Lifestyle & Human Interest

Dog Flinches in Pain at Slightest Touch from Rescuers, But Look How Far He's Come


Warning: This story contains images that may be disturbing to some viewers.

As the animal ambulance came to a stop on the side of the road in India, a dark mound lie waiting, curled into a tight ball, ready to die.

The creature was so emaciated and traumatized, he scarcely looked like a dog.

Welfare workers from Animal Aid Unlimited quickly tossed a large net over the dog and whisked him away in the ambulance, hoping they were not too late.

They named the dog Pushkar, the Hindi word for “Lotus.” The dog was covered in mange, had lost all of his fur and was bleeding from the sores on his skin.

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As Pushkar sat motionless at the shelter, he seemed numb to everything happening around him. Amrita, one of the caretakers, tried to pet the dog and feed him, but Pushkar was too despondent to register that she was there.

“He was so exhausted and inward on the first day,” Animal Aid wrote on their website.

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When Amrita tossed some food his way, Pushkar made no attempt to eat.

Rescue workers knew the dog was ready to die but hoped their efforts would spark some shred of hope in the dog’s spirit that would cause him to try and fight to survive.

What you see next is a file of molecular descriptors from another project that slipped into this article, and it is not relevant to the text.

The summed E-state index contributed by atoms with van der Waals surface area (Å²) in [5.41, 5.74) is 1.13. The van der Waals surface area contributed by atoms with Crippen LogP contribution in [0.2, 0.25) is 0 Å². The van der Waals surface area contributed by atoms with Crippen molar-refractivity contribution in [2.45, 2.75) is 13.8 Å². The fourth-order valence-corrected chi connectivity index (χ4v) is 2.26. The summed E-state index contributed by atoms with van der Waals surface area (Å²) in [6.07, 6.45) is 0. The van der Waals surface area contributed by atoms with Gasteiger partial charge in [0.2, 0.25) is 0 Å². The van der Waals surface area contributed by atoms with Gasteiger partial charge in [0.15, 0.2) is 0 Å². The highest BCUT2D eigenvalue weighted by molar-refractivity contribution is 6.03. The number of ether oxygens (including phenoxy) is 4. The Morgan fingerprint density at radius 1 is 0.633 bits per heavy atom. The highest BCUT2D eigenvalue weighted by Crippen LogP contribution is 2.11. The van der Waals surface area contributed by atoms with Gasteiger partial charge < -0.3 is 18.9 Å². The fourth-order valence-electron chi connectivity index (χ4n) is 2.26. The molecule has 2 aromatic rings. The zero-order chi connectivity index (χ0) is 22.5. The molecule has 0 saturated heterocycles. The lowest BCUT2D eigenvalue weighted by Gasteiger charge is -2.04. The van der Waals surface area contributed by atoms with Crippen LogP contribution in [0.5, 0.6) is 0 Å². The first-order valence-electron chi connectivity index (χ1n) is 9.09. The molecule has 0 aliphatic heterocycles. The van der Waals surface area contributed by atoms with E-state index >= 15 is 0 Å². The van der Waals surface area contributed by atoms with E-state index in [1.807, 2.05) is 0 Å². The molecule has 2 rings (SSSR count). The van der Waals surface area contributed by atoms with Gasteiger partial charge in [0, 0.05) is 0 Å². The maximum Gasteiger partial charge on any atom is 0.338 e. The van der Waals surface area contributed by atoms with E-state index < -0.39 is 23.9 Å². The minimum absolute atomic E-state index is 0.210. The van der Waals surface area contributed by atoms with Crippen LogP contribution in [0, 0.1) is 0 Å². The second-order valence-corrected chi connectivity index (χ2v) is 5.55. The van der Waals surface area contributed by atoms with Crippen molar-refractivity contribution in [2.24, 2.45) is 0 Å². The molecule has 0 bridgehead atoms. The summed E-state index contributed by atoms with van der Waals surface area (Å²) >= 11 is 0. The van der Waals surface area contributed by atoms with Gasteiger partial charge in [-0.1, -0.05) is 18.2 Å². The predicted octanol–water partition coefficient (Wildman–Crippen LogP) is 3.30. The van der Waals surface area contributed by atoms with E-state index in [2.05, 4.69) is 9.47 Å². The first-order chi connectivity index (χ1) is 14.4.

“It was obvious though that he hadn’t been shown love or kindness in a very long time,” Pushkar’s team wrote. “He painfully flinched even before Amrita had even touched his forehead.”

Amrita’s persistence slowly began to pay off — Pushkar lifted his aching head and took a few small bites of food. The rescue team immediately began treating him for dehydration and started treating his worst skin wounds.

It seemed that Pushkar did have a bit of fight left in him after all.

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Within ten days, Pushkar showed remarkable improvement. His skin was able to heal and his light colored coat began to grow back.

His eyes, once distant and dim, became shiny and engaged, as he soaked up the human love around him.

Pushkar spent two months recovering from his ordeal, but by the end, he truly was like a whole new dog.

He was up for snuggles, liked affection and even let his rescuers kiss his little head.

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A graduate of Grand Canyon University, Kim Davis has been writing for The Western Journal since 2015, focusing on lifestyle stories.
Kim Davis began writing for The Western Journal in 2015. Her primary topics cover family, faith, and women. She has experience as a copy editor for the online publication Thoughtful Women. Kim worked as an arts administrator for The Phoenix Symphony, writing music education curriculum and leading community engagement programs throughout the region. She holds a degree in music education from Grand Canyon University with a minor in eating tacos.
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Lifestyle & Human Interest